Opinion | Judge rejects Fox Corp.’s attempt to throw Dominion case

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The most famous hosts on Fox News have long boasted that Rupert Murdoch, the company’s patriarch, supports their comments, or at least their right to blow it over his ether. “I’m 100 percent his bitch,” Tucker Carlson said in a radio appearance in 2010. “No matter what Mr. Murdoch says, I do.”

This dynamic – the role of Fox Corporation’s chairman Rupert Murdoch and his son, Fox Corporation’s CEO Lachlan Murdoch, in the programming of Fox News – is at the heart of a closely monitored lawsuit in Delaware. In 2021, Dominion Voting Systems filed a lawsuit against Fox News, several of its anchors and pro-Trump guests, and a further lawsuit against the company’s parent company, Fox Corp., and Fox Broadcasting. Both actions stemmed from allegations in the network that Dominion had participated in a nationwide election fraud scheme that deprived then-President Donald Trump of the victory in the 2020 presidential election. These allegations were unfounded.

Delaware Judge Eric M. Davis on Tuesday rejected Fox Corp.’s motion to dismiss, concluding that Dominion “had sufficiently relied on proximate causation based on its ‘factual allegations of misconduct attributable to the parent company’ – ie. “Fox Corporation.” The ruling follows a similar court defeat for the conglomerate: In December, Davis dismissed a motion for dismissal in Dominion’s case against Fox News, and in March, a New York judge did the same in a defamation suit against Fox News, Fox Corp. and others by voting. company Smartmatic.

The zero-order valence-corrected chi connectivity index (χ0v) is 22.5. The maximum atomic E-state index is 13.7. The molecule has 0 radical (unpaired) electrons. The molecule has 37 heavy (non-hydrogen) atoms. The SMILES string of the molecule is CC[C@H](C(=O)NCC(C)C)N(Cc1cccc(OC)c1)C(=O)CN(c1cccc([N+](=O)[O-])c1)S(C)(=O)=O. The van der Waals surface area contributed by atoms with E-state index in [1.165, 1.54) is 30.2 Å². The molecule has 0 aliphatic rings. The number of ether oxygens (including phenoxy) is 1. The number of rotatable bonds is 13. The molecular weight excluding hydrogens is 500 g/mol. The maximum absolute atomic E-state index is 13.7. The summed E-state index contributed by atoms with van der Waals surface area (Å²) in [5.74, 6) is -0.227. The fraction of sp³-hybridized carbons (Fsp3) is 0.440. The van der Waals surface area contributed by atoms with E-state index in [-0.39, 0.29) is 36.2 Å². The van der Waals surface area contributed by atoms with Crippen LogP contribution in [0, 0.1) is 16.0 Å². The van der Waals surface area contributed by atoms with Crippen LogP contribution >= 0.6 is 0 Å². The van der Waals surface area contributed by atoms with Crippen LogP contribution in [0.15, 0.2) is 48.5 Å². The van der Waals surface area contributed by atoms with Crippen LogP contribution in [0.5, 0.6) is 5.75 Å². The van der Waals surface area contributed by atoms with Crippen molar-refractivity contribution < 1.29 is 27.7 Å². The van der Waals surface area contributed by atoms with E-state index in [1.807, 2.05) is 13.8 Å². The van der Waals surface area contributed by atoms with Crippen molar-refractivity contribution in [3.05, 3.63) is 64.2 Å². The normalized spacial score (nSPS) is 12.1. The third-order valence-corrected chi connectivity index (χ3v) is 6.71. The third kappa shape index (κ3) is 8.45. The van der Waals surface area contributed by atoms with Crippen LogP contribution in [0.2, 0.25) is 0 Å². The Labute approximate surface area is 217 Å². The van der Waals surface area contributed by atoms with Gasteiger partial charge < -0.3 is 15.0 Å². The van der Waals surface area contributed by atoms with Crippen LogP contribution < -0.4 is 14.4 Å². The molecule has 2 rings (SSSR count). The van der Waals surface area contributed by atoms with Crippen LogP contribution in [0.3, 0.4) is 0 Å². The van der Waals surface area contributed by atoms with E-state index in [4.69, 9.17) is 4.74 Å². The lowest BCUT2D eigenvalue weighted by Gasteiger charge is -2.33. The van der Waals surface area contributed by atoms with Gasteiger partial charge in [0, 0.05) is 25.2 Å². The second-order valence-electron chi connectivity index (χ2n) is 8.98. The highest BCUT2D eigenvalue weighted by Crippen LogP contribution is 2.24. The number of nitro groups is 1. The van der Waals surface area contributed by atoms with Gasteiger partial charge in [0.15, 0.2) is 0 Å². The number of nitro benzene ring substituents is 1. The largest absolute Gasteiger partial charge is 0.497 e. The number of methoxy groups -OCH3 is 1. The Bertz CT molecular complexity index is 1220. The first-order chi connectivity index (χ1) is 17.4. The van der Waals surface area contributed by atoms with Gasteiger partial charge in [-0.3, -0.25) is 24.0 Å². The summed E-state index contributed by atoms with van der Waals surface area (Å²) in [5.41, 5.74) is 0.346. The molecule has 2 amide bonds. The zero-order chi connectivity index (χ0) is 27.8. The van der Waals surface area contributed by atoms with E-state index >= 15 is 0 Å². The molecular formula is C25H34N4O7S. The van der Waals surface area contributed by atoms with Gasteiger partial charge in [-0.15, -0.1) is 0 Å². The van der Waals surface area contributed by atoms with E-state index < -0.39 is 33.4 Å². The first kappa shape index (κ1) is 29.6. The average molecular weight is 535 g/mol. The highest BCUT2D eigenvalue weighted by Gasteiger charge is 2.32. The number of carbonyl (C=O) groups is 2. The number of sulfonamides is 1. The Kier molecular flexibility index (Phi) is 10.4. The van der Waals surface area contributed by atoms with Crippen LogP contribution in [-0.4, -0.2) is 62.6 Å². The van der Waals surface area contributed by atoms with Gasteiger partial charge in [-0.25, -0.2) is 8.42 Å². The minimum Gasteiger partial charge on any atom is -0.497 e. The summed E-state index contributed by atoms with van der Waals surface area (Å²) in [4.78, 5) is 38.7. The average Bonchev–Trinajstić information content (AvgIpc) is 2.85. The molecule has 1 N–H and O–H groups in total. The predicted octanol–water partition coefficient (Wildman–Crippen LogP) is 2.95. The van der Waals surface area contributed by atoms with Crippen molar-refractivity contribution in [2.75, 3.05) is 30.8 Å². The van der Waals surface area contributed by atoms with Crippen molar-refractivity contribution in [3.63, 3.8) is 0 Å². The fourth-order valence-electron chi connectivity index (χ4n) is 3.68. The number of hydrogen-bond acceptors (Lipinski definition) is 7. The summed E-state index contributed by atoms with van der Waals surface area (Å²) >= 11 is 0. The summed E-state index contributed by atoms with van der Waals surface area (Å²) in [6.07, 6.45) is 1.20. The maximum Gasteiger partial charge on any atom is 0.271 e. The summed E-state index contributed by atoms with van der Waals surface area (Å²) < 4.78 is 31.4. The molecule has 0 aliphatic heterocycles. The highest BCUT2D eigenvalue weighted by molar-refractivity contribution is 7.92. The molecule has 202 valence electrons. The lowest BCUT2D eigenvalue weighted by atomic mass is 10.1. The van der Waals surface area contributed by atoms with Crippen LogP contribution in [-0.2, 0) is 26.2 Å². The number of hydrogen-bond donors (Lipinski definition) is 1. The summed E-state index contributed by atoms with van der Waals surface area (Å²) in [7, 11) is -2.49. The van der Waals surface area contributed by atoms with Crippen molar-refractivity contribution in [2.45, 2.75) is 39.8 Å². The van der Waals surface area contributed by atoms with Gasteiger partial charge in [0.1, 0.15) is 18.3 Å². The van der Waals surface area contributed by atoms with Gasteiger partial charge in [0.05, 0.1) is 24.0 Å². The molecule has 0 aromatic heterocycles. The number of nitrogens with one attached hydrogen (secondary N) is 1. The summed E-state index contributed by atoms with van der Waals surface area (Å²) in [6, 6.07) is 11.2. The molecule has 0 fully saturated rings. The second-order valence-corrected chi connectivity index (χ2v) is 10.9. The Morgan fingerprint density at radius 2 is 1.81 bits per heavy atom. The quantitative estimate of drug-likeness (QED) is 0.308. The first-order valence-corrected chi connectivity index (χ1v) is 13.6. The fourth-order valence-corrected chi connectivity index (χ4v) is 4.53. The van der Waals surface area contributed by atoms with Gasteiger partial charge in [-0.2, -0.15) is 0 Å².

This development turns up the heat on Fox News and its parent company for what stands out as the most irresponsible and destructive form of coverage of a network specializing in such material. And Tuesday’s decision by Davis is particularly important because it strengthens a procedure that focuses on Fox Corp. management – the people who are ready to stop it all.

Rarely has the libel law been invoked for more just purposes.

In its initial complaint in the Fox Corp. case, Dominion’s attorneys diluted a lot of reports about Murdoch’s practical management of Fox News. In an interview with the Hollywood Reporter quoted in the complaint, the current CEO of Fox News Media, Suzanne Scott, noted that Rupert Murdoch “methodically got completely entrenched in our daily operations” after the dismissal of the then Fox in 2016 News Manager Roger Ailes.

Another crisis emerged after the 2020 presidential election, according to the Dominion case. Fact-based coverage of Fox News’ Decision Desk – which named Arizona early after Democratic nominee Joe Biden, which sparked a MAGA reaction to the network – pushed core viewers toward other right-wing cable networks, including Newsmax and One America News (OAN), as the suit remarks. Fox News’ two-decade hike to the top of the cable news ratings seemed just a touch wobbly. Rupert Murdoch “re-engaged” in Fox News’ decision-making.

Although Murdoch allowed Fox News to repeat the “big lie” conspiracy theories about Dominion and Smartmatic, the Dominion complaint notes that the Murdoch-controlled New York Post took a different path. It wrote that Trump should stop his “stolen election” rhetoric and turn off the “baseless conspiracies.” The Wall Street Journal, another Murdoch-controlled property, had a similar message: “Mr. Trump’s legacy will be greatly diminished if his last act is a bitter refusal to accept a legitimate defeat,” the Journal wrote on November 7, 2020.